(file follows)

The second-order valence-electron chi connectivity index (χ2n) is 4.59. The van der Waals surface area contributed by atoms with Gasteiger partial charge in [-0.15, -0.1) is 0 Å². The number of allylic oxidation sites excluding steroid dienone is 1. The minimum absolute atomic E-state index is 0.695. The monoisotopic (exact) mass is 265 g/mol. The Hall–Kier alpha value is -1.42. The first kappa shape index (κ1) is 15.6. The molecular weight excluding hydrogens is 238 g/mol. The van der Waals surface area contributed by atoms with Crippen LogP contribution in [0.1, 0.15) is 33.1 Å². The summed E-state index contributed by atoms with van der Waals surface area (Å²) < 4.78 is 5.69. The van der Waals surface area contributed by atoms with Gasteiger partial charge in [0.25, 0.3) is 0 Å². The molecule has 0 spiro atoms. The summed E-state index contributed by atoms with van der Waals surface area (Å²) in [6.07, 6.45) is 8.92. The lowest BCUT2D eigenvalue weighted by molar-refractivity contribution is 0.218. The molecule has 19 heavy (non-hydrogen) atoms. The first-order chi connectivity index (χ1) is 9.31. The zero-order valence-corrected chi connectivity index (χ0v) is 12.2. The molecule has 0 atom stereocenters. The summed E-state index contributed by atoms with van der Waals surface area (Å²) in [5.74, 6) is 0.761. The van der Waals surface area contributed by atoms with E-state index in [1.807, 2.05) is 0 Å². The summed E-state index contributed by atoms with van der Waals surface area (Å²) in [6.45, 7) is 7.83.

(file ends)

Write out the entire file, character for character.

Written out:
The second-order valence-electron chi connectivity index (χ2n) is 4.59. The van der Waals surface area contributed by atoms with Gasteiger partial charge in [-0.15, -0.1) is 0 Å². The number of allylic oxidation sites excluding steroid dienone is 1. The minimum absolute atomic E-state index is 0.695. The monoisotopic (exact) mass is 265 g/mol. The Hall–Kier alpha value is -1.42. The first kappa shape index (κ1) is 15.6. The molecular weight excluding hydrogens is 238 g/mol. The van der Waals surface area contributed by atoms with Crippen LogP contribution in [0.1, 0.15) is 33.1 Å². The summed E-state index contributed by atoms with van der Waals surface area (Å²) < 4.78 is 5.69. The van der Waals surface area contributed by atoms with Gasteiger partial charge in [0.25, 0.3) is 0 Å². The molecule has 0 spiro atoms. The summed E-state index contributed by atoms with van der Waals surface area (Å²) in [6.07, 6.45) is 8.92. The lowest BCUT2D eigenvalue weighted by molar-refractivity contribution is 0.218. The molecule has 19 heavy (non-hydrogen) atoms. The first-order chi connectivity index (χ1) is 9.31. The zero-order valence-corrected chi connectivity index (χ0v) is 12.2. The molecule has 0 atom stereocenters. The summed E-state index contributed by atoms with van der Waals surface area (Å²) in [5.74, 6) is 0.761. The van der Waals surface area contributed by atoms with E-state index in [1.807, 2.05) is 0 Å². The summed E-state index contributed by atoms with van der Waals surface area (Å²) in [6.45, 7) is 7.83.